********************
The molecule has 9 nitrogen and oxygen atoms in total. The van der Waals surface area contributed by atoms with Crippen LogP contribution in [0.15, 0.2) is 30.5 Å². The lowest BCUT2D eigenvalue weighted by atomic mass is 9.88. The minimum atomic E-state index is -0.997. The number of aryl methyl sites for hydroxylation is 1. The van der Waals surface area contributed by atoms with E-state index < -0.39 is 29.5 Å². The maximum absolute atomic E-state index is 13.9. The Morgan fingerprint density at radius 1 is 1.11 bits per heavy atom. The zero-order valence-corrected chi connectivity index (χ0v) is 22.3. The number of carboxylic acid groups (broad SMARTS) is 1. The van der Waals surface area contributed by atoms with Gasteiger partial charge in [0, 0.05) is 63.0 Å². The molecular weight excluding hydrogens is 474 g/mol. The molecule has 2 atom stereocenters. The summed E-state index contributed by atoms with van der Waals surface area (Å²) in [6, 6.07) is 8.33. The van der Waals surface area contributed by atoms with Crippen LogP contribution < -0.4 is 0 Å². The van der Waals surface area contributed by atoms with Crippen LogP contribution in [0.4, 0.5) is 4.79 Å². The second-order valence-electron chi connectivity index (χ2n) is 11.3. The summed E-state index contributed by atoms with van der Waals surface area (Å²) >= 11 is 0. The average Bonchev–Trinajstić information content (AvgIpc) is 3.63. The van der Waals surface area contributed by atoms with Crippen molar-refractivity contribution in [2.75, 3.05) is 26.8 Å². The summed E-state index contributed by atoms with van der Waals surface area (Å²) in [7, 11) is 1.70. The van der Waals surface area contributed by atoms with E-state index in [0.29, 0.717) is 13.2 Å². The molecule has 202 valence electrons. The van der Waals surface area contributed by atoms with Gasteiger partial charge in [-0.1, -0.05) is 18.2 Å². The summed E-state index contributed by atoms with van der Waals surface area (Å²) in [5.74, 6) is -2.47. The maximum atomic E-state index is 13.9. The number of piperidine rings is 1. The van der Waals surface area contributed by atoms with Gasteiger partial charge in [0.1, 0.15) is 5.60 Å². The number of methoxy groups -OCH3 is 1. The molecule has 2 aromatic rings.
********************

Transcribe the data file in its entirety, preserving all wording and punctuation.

The molecule has 9 nitrogen and oxygen atoms in total. The van der Waals surface area contributed by atoms with Crippen LogP contribution in [0.15, 0.2) is 30.5 Å². The lowest BCUT2D eigenvalue weighted by atomic mass is 9.88. The minimum atomic E-state index is -0.997. The number of aryl methyl sites for hydroxylation is 1. The van der Waals surface area contributed by atoms with E-state index < -0.39 is 29.5 Å². The maximum absolute atomic E-state index is 13.9. The Morgan fingerprint density at radius 1 is 1.11 bits per heavy atom. The zero-order valence-corrected chi connectivity index (χ0v) is 22.3. The number of carboxylic acid groups (broad SMARTS) is 1. The van der Waals surface area contributed by atoms with Gasteiger partial charge in [0, 0.05) is 63.0 Å². The molecular weight excluding hydrogens is 474 g/mol. The molecule has 2 atom stereocenters. The summed E-state index contributed by atoms with van der Waals surface area (Å²) in [6, 6.07) is 8.33. The van der Waals surface area contributed by atoms with Crippen LogP contribution < -0.4 is 0 Å². The van der Waals surface area contributed by atoms with Crippen LogP contribution in [0.4, 0.5) is 4.79 Å². The second-order valence-electron chi connectivity index (χ2n) is 11.3. The summed E-state index contributed by atoms with van der Waals surface area (Å²) >= 11 is 0. The average Bonchev–Trinajstić information content (AvgIpc) is 3.63. The van der Waals surface area contributed by atoms with Crippen molar-refractivity contribution in [2.75, 3.05) is 26.8 Å². The summed E-state index contributed by atoms with van der Waals surface area (Å²) in [7, 11) is 1.70. The van der Waals surface area contributed by atoms with E-state index in [0.29, 0.717) is 13.2 Å². The molecule has 202 valence electrons. The van der Waals surface area contributed by atoms with Gasteiger partial charge in [-0.1, -0.05) is 18.2 Å². The summed E-state index contributed by atoms with van der Waals surface area (Å²) in [5.74, 6) is -2.47. The maximum atomic E-state index is 13.9. The number of piperidine rings is 1. The van der Waals surface area contributed by atoms with Gasteiger partial charge in [0.1, 0.15) is 5.60 Å². The number of methoxy groups -OCH3 is 1. The molecule has 2 aromatic rings.